Reviewed by

Christopher Armstead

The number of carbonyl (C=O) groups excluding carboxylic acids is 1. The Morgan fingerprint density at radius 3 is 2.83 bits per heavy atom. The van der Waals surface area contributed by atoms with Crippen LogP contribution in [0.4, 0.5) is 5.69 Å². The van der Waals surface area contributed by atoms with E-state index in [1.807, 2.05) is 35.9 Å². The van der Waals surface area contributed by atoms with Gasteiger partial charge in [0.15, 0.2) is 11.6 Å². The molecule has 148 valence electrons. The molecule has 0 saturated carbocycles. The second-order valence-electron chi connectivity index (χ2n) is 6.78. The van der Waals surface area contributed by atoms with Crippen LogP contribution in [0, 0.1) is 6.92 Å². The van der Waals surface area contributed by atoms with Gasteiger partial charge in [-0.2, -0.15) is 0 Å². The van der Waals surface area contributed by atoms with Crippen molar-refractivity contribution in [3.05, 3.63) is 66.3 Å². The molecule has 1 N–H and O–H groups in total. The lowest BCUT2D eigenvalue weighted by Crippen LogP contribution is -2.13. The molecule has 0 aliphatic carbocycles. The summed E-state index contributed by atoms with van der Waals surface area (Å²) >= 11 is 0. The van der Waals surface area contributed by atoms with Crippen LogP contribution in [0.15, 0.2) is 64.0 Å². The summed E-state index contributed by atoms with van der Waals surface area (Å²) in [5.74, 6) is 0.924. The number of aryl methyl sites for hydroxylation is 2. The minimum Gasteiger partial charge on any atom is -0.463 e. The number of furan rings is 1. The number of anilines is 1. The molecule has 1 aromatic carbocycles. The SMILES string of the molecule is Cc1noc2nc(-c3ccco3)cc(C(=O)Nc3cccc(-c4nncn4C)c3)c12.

In this movie ‘Dragon Crusaders’, some Knights Templar are galloping in the forest… note that I’m happy that The Asylum actually sprung for some horses for everyone to ride this time around, unlike in ‘Almighty Thor’ in which everybody had to walk across the countryside… but they’re galloping in the forest and they hear some screaming from down below. Turns out some pirates are raping and pillaging a nearby village. Templar Knight Sigmund the Skittish (Tony Sams) is like ‘shoot… sucks to be them. Let’s get outta here’. But John the Brave (Dylan Jones) reminds Sigmund that Knights Templar don’t run from fights, even when the kings men are chasing them for deserting his rotten rule. So along with Maldwyn the Virginal (Simon Lloyd-Roberts) and Eldred the Funny (Feth Greenwood) they go down the hill, observe that the microscopic, super athletic warrior princess Aerona (Cecily Fay) has already handled most of the heavy work, and they clean up what she didn’t get around to killing yet. Job well done Knights, Let’s get outta here! That is until one of the villagers mention the kidnapped orphan girl. If they knew what we will know, they’d totally forget about the kidnapped orphan girl.